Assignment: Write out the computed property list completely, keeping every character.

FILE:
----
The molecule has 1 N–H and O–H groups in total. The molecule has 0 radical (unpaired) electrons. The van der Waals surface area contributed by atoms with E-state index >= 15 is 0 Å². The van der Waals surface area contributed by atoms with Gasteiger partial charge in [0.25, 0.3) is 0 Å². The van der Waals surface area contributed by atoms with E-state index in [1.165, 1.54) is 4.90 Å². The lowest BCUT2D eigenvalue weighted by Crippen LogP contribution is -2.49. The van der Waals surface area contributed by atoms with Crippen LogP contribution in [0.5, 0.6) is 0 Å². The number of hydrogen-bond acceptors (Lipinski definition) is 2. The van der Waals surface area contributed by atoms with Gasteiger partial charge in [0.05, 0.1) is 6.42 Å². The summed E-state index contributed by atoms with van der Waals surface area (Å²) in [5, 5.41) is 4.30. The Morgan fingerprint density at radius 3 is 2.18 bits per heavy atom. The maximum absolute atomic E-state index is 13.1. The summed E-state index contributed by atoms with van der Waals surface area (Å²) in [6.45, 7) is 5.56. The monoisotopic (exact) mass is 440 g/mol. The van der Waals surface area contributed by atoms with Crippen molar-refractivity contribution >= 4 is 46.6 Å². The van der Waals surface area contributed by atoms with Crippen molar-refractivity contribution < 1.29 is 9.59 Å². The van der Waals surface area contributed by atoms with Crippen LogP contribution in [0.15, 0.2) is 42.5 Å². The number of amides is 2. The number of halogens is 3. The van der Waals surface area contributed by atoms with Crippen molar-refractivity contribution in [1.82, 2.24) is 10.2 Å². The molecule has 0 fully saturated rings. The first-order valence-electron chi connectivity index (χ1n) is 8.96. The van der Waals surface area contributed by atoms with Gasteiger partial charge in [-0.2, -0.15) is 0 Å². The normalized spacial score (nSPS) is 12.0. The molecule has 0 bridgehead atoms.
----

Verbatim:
The molecule has 1 N–H and O–H groups in total. The molecule has 0 radical (unpaired) electrons. The van der Waals surface area contributed by atoms with E-state index >= 15 is 0 Å². The van der Waals surface area contributed by atoms with Gasteiger partial charge in [0.25, 0.3) is 0 Å². The van der Waals surface area contributed by atoms with E-state index in [1.165, 1.54) is 4.90 Å². The lowest BCUT2D eigenvalue weighted by Crippen LogP contribution is -2.49. The van der Waals surface area contributed by atoms with Crippen LogP contribution in [0.5, 0.6) is 0 Å². The number of hydrogen-bond acceptors (Lipinski definition) is 2. The van der Waals surface area contributed by atoms with Gasteiger partial charge in [0.05, 0.1) is 6.42 Å². The summed E-state index contributed by atoms with van der Waals surface area (Å²) in [5, 5.41) is 4.30. The Morgan fingerprint density at radius 3 is 2.18 bits per heavy atom. The maximum absolute atomic E-state index is 13.1. The summed E-state index contributed by atoms with van der Waals surface area (Å²) in [6.45, 7) is 5.56. The monoisotopic (exact) mass is 440 g/mol. The van der Waals surface area contributed by atoms with Crippen molar-refractivity contribution >= 4 is 46.6 Å². The van der Waals surface area contributed by atoms with Crippen molar-refractivity contribution < 1.29 is 9.59 Å². The van der Waals surface area contributed by atoms with Crippen LogP contribution in [0.15, 0.2) is 42.5 Å². The number of amides is 2. The number of halogens is 3. The van der Waals surface area contributed by atoms with Crippen molar-refractivity contribution in [1.82, 2.24) is 10.2 Å². The molecule has 0 fully saturated rings. The first-order valence-electron chi connectivity index (χ1n) is 8.96. The van der Waals surface area contributed by atoms with Gasteiger partial charge in [-0.2, -0.15) is 0 Å². The normalized spacial score (nSPS) is 12.0. The molecule has 0 bridgehead atoms.